Due to some scheduling conflicts, the stage & production management entry will be pushed to a later post.
For this post, I would like to share with you a big project I’ve been working on in QLab*.
I have always wanted to be able to project a piano on stage and have the keys light up based on which note is being played or heard on stage.
There have been a few shows in the past where a director has asked for a “ghost piano” or another music based interactive projection and until recently I either did it the very hard way, or told them it just wasn’t possible.
Recently though I had a theatre troupe contact me about a very similar project they’d like to accomplish and I was ready to tell them that they didn’t have the time, or that is just wasn’t possible, until i had a small epiphany.
MIDI Triggers & Record Cue Timing…
If I could meticulously build 88 Video Cues with 88 individual PNG files of each key “lit up” in red, and 88 associated Stop Cues, bundled together in nice Group Cues for Organization…I could use triggers and record any sequence of keys playing back that I want.
That being said, it wasn’t as simple as capturing the MIDI note in the inspector once and then being able to trigger that re key at will.
QLab pays very close attention to velocity, and if I didn’t hit the key with the same velocity each time, the cue would not fire.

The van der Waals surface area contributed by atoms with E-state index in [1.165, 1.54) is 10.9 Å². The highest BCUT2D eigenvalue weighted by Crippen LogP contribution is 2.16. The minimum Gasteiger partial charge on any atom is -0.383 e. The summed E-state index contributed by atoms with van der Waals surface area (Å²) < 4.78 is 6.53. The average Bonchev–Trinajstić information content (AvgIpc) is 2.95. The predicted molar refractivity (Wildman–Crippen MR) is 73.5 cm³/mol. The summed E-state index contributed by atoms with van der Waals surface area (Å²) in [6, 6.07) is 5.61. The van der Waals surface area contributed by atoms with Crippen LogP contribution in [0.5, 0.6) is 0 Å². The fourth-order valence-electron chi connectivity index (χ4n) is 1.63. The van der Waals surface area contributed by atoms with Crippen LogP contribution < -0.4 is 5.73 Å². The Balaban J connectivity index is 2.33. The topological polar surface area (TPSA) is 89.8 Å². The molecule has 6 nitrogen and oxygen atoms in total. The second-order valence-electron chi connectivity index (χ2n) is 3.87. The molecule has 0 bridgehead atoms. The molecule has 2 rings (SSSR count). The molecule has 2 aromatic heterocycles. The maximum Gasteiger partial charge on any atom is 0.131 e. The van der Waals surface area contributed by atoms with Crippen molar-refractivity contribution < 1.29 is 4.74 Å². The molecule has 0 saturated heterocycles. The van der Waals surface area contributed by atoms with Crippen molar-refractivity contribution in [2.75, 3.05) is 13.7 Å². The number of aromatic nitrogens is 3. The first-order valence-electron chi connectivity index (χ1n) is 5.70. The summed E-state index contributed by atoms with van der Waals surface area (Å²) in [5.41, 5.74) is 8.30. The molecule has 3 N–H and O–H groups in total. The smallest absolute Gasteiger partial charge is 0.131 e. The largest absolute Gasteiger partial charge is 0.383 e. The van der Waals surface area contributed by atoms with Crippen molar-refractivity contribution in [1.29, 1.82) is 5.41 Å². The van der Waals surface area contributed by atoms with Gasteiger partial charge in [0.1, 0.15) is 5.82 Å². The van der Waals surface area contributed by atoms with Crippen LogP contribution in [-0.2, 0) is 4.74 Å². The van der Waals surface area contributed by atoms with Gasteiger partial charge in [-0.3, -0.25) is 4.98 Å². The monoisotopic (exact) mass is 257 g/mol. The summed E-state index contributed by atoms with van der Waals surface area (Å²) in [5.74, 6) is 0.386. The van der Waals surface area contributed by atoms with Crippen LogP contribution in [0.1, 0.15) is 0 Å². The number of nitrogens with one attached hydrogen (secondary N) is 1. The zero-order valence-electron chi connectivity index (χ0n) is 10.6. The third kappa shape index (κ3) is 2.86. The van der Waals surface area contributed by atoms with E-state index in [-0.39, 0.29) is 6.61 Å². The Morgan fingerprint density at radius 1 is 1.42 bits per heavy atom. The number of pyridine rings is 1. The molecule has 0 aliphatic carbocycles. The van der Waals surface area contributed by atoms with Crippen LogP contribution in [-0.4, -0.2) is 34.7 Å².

Digging into QLab’s trigger settings on their website I found I could use symbols and variables in the velocity box like “<“, “>” & “ANY” to allow for the cue to trigger no matter how hard I hit the keys.
A red key cue would have a velocity of “>1” and the stop cue would be “<1” allowing for it to be lit red for the duration the physical key is held, and stopped as soon as it is released.
Once I built my cue list with all the key video cues and stops, nested in group cues for organization, I created a second cue list to create my recorded cue sequence.
I started the recording process and plucked away at the keys on my midi controller and watched the cues trigger one after the other matching my fingers on the keys.
I clicked stop, and low and behold, the start cues in the sequence played back perfectly.
I’m sure if you wanted to also have GarageBand or Logic recording in the back ground to then create an audio file to go along with the playing, it would be simple enough and allow for a seamless cue on stage to add to the production.
All in all it took just over 264 cues to program the red keys, their stop cues and the group cues they both lived in to get this all functioning properly.
I’m excited to use this in a production someday, if not just utilize it as a learning tool when not only showing the power of QLab, but as a way to show people who may be trying to learn a song or melody and give them a visual of every key as it flies by on the keyboard.
Reach out to me if you’d like the Bundled Workspace to play around with and make your own for your next production or just a fun programming day in QLab!
Please feel free to Contact Dustin D. Miller and send over your questions for next month’s entry, comments on this month’s entry and any and all follows ups on my reviews, tutorials and other content.
Design & Conquer My Friends,
*QLab is a registered trademark of Figure 53, LLC. Dustin D. Miller is not affiliated in any way with Figure 53, he just really likes their software.